New murals to celebrate 100th anniversary of victory over communism

More than a dozen new murals are to be painted across Poland to commemorate the 100th anniversary of the Battle of Warsaw, which broke the back of the Red Army advancing through Poland. Poland’s Minister of Defence, Mariusz Błaszczak, unveiled the first mural on Tuesday July 28th in front of the National Centre for Cybersecurity in Legionowo.

´The Red Army, under the command of the Russian communist revolutionary Vladimir Lenin, had been ordered to advance into Germany, a country which following the end of the First World War had seen a number of failed attempts at a red revolution.

The Minister of Defence stated that the Polish victory on the outskirts of Warsaw thus saved not just Poland but Western Europe as well, saying “our ancestors resisted the ramparts of communist Russia, they saved Poland, they saved our statehood, but they also saved all of Europe from Russian communism".

The minister also announced that a competition will be organised for NGOs, which will be able to apply to have their murals of the battle co-financed by the ministry.

The author of the first mural unveiled, Professor Rafał Roskowiński, underlined that he wishes for his artwork to serve as an inspiration for closer studies of the battle, saying “ "if, for every 100 people passing by this mural, just one decides to reach for a history book and finds out who Gen. Haller, Gen. Rozwadowski or Lt. Col. Jan Kowalewski or Symon Petliura was, it will be a great success".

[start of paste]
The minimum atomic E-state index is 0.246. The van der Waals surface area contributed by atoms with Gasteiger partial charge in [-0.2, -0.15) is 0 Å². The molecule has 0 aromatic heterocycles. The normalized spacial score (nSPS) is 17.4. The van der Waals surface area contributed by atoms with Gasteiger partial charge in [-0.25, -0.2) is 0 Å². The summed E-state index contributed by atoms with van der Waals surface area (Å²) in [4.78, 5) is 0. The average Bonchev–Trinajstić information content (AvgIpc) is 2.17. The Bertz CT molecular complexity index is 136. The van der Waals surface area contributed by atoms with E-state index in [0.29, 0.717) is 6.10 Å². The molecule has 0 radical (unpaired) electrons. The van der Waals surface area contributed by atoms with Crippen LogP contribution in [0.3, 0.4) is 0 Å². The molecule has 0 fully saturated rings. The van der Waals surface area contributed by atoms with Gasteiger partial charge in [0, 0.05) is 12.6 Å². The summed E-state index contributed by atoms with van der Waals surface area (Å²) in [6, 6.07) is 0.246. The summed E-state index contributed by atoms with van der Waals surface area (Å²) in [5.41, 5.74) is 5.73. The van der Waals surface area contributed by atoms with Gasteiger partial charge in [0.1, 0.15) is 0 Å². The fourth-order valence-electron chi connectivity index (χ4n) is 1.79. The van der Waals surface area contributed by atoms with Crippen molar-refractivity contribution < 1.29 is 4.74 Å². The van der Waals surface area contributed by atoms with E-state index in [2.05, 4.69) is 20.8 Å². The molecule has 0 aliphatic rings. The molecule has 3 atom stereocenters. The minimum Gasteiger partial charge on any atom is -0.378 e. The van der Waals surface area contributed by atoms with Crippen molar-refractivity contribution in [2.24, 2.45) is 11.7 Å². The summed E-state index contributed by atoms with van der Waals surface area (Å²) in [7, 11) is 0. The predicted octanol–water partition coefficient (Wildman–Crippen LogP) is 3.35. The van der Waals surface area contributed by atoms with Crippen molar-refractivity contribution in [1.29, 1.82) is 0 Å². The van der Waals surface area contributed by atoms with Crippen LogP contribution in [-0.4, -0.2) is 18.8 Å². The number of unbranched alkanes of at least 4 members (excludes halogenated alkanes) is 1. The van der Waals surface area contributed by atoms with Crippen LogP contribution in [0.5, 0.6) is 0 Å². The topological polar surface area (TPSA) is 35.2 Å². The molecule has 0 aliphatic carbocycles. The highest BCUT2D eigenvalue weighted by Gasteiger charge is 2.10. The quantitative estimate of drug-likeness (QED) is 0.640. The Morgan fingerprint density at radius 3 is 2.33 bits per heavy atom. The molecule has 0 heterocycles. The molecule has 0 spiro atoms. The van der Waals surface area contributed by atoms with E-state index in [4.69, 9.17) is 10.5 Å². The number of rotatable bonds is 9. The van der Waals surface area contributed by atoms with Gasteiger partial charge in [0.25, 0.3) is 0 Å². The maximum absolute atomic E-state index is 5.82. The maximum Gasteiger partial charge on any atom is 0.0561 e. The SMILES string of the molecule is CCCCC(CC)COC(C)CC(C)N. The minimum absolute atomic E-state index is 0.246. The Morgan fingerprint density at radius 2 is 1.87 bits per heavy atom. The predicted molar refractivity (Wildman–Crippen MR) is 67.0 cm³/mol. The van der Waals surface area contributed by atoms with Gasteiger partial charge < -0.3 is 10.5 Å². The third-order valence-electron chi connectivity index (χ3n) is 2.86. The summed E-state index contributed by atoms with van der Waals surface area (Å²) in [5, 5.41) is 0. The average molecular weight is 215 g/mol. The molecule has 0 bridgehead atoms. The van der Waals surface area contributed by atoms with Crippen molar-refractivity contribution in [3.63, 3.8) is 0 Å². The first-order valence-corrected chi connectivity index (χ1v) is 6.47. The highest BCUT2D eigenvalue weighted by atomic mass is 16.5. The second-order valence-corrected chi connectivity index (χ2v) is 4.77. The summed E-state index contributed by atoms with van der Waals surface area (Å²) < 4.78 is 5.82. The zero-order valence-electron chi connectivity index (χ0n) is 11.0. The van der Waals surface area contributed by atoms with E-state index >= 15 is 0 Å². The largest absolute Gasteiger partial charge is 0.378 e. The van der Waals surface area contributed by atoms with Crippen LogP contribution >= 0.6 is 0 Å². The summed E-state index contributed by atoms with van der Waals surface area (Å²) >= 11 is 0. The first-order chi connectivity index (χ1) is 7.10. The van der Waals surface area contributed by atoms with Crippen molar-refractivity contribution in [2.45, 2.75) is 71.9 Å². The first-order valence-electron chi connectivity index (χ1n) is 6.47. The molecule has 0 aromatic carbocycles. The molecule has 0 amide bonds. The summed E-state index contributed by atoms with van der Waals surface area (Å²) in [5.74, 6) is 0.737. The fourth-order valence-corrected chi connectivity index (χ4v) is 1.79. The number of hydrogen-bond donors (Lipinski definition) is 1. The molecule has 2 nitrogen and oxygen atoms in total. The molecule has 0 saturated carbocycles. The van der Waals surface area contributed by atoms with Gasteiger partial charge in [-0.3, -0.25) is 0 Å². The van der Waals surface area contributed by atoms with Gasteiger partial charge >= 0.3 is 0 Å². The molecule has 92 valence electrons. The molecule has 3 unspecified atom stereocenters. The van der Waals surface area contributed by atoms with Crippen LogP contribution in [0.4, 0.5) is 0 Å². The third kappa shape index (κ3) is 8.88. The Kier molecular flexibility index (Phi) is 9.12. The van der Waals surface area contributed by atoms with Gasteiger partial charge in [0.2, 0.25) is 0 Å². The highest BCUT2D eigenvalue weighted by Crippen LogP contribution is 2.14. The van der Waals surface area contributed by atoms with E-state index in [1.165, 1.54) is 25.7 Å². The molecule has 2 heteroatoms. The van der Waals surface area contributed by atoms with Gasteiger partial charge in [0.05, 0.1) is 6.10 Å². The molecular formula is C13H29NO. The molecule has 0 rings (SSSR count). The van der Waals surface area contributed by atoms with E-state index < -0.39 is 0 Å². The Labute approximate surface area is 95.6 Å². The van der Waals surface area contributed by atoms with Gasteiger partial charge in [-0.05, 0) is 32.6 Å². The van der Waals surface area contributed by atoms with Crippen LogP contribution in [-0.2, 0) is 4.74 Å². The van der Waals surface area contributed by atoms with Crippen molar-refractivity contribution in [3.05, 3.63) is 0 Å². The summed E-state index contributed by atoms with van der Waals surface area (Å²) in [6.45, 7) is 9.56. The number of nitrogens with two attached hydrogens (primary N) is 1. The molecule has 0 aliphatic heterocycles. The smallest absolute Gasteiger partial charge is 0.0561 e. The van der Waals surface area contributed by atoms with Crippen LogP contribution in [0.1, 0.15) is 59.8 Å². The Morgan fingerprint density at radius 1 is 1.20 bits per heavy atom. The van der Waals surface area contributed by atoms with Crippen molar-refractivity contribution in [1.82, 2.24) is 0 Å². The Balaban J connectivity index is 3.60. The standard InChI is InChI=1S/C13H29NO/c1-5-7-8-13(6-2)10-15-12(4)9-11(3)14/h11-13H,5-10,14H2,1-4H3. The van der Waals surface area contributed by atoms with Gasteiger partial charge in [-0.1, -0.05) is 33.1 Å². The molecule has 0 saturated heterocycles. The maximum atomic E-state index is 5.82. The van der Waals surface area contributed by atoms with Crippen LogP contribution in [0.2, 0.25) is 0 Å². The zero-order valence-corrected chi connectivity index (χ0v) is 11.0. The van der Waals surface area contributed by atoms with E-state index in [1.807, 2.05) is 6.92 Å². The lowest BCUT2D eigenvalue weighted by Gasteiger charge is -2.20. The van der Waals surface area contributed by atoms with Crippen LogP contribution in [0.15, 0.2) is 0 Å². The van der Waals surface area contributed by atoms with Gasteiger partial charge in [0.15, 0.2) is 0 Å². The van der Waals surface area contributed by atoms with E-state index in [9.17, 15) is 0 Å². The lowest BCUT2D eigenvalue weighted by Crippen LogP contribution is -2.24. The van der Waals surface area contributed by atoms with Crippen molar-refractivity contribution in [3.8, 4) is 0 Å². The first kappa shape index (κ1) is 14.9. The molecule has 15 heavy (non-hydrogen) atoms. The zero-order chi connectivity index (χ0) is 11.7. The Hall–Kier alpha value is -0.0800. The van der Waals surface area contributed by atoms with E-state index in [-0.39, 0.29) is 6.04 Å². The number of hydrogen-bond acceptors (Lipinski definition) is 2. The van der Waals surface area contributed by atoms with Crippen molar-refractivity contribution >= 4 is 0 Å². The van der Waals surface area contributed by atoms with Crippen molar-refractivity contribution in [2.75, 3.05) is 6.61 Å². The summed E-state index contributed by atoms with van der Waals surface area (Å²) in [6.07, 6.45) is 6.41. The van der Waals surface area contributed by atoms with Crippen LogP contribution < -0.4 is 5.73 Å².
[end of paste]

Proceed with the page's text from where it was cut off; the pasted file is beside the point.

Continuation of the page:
The patriotic mural on the wall of the National Centre for Cyber Security in Legionowo presents the most important individual battlefields, which together form the Battle of Warsaw, including the battles at Ossów and Radzymin on the outskirts of the city where the main Soviet thrust was stopped, as well as the devastating Polish counter-strike coming from the area along the Wieprz River south of Warsaw.

The mural shows the involvement in the battle of various types of troops and services, such as the Voluntary Army, the Voluntary Women's Legion, the Radio Intelligence, cryptologists, infantry, cavalry, artillery, tanks, and the Polish Air Force.

Tribute is also paid to the foreigners who aided Poland, such as the American pilots from the Kosciuszko Squadron, the French military mission to Poland, the allied Ukrainian troops under Ataman Semyon Petlura, and Hungarian Prime Minister Pal Teleki who sent the Poles more than 50 million rounds of ammunition by train on the eve of the deciding battle.

To attract a foreign audience, the government has launched an English-language website available at where detailed information about the course of events in the summer of 1920 can be found.

The main celebration of the victorious battle will be held in Warsaw on August 15th, the exact 100th anniversary of the start of the Polish counter-attack from the Wieprz River.